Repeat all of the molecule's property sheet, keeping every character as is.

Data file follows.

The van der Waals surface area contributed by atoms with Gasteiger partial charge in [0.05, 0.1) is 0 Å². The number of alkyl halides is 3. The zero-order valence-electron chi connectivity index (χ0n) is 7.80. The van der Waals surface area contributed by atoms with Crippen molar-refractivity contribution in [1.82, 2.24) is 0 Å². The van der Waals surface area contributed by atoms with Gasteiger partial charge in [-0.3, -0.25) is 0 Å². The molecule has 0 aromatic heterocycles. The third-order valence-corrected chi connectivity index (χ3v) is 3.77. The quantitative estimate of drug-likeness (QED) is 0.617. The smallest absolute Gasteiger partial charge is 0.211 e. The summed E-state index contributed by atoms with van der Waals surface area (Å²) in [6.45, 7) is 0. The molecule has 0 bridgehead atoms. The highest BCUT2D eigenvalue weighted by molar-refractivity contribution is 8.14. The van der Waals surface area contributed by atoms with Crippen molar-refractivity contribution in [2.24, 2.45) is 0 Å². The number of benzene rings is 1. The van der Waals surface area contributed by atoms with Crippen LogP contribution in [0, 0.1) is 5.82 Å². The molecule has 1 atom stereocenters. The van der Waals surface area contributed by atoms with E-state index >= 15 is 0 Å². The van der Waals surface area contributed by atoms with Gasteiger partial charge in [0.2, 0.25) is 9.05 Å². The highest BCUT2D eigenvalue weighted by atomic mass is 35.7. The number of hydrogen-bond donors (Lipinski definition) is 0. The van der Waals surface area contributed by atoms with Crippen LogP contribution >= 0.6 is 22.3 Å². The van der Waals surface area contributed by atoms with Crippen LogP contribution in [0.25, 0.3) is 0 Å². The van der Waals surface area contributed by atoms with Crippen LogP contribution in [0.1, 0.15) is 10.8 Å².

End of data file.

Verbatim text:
The van der Waals surface area contributed by atoms with Gasteiger partial charge in [0.05, 0.1) is 0 Å². The number of alkyl halides is 3. The zero-order valence-electron chi connectivity index (χ0n) is 7.80. The van der Waals surface area contributed by atoms with Crippen molar-refractivity contribution in [1.82, 2.24) is 0 Å². The van der Waals surface area contributed by atoms with Gasteiger partial charge in [-0.3, -0.25) is 0 Å². The molecule has 0 aromatic heterocycles. The third-order valence-corrected chi connectivity index (χ3v) is 3.77. The quantitative estimate of drug-likeness (QED) is 0.617. The smallest absolute Gasteiger partial charge is 0.211 e. The summed E-state index contributed by atoms with van der Waals surface area (Å²) in [6.45, 7) is 0. The molecule has 0 bridgehead atoms. The highest BCUT2D eigenvalue weighted by molar-refractivity contribution is 8.14. The van der Waals surface area contributed by atoms with Crippen molar-refractivity contribution in [2.24, 2.45) is 0 Å². The number of benzene rings is 1. The van der Waals surface area contributed by atoms with Crippen LogP contribution in [0, 0.1) is 5.82 Å². The molecule has 1 atom stereocenters. The van der Waals surface area contributed by atoms with E-state index >= 15 is 0 Å². The van der Waals surface area contributed by atoms with Gasteiger partial charge in [0.2, 0.25) is 9.05 Å². The highest BCUT2D eigenvalue weighted by atomic mass is 35.7. The number of hydrogen-bond donors (Lipinski definition) is 0. The van der Waals surface area contributed by atoms with Crippen LogP contribution >= 0.6 is 22.3 Å². The van der Waals surface area contributed by atoms with Crippen LogP contribution in [0.25, 0.3) is 0 Å². The van der Waals surface area contributed by atoms with Crippen LogP contribution in [0.1, 0.15) is 10.8 Å².